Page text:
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The Cambridge Encyclopedia of The English Language: Book Review
The first edition of The Cambridge Encyclopedia of The English Language by linguist David Crystal was published in 1995. Since then it has become a publishing phenomenon, popular with language-lovers, writers, students, and teachers. The recently published second edition has been completely updated, supplemented with extensive new material on world English and Internet English, and a total of 44 new illustrations have been added too.
It is difficult to know where to start in reviewing a book of this magnitude; in a short summary it is impossible to do justice to its vast content of thoroughly researched, impeccably presented, and well-organised material. It is a huge volume, some 500 large-format pages, presented in a textbook style. The content of every page is illustrated in full colour with appropriate photographs, tables, charts, maps, graphs, and diagrams, making the book easy to read even for teenagers.
In the opening chapter, Crystal asks "Why study the English language?" He gives many reasons: because it's fascinating, it's important, it's fun, it's beautiful, it's useful, and simply because it's there. The reader is drawn in by the topics so much so that he or she will not need any other motive.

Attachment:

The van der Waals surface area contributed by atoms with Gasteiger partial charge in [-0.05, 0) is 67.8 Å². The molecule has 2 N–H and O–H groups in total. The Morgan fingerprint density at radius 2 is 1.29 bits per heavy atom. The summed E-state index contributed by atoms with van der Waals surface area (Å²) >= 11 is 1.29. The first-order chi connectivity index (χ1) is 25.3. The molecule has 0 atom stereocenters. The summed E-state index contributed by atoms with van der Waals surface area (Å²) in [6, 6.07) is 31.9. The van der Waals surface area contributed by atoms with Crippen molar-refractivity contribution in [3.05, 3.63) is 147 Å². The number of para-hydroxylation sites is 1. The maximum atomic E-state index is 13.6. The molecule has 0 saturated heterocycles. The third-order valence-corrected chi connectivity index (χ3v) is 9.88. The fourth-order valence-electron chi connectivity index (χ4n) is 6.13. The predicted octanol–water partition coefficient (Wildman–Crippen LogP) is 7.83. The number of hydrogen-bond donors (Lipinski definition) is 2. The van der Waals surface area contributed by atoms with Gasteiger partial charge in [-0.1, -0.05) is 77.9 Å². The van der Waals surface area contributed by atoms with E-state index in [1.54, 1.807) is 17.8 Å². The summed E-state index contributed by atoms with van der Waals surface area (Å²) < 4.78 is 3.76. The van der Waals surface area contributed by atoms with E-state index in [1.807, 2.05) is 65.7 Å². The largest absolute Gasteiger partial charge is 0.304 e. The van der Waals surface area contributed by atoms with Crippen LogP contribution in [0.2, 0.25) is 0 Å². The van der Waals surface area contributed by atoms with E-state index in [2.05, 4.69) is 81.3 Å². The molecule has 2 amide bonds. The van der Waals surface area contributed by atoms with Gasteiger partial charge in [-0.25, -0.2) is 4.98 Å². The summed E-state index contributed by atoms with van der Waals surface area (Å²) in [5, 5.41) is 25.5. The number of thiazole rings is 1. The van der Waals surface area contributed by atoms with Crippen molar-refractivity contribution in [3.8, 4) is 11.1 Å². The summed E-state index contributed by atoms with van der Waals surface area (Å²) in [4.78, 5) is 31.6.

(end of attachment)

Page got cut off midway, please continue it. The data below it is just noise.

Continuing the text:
Crystal covers everything from the history of English, vocabulary, and grammar, to spoken and written English, and English in use. The volume comprises 25 chapters: Modelling English, The origins of English, Old English, Middle English, Early Modern English, Modern English, World English, The nature of the lexicon, The sources of the lexicon, Etymology, The structure of the lexicon, Lexical dimensions, Grammatical mythology, The structure of words, Word classes, The structure of sentences, The sound system, The writing system, Varieties of discourse, Regional variation, Social variation, Personal variation, Electronic variation, Learning English as a mother tongue, and New ways of studying English.
The appendices provide a wealth of information for anyone planning to take their research further. In addition to a comprehensive glossary, Crystal provides the reader with full references and suggestions for further reading. The book is helpfully indexed not only by topic, but also by authors and personalities, and by linguistic items too.
This volume will appeal to almost anyone with either a professional or recreational interest in language, words, linguistics, and related areas. The plentiful visual aids combine with anecdotes, quotations, and well written text to produce a highly accessible and truly stimulating textbook. There is simply not a bad word to be said about it.
This is an outstanding work on the English Language surpassing even the high standards of accuracy, comprehensiveness, and presentation of reference works that have come to be associate with David Crystal's name, both as author and editor. The Cambridge Encyclopedia of The English Language will surely remain the definitive text in the field for some time to come.
Praise for The Cambridge Encyclopedia of The English Language (First Edition):
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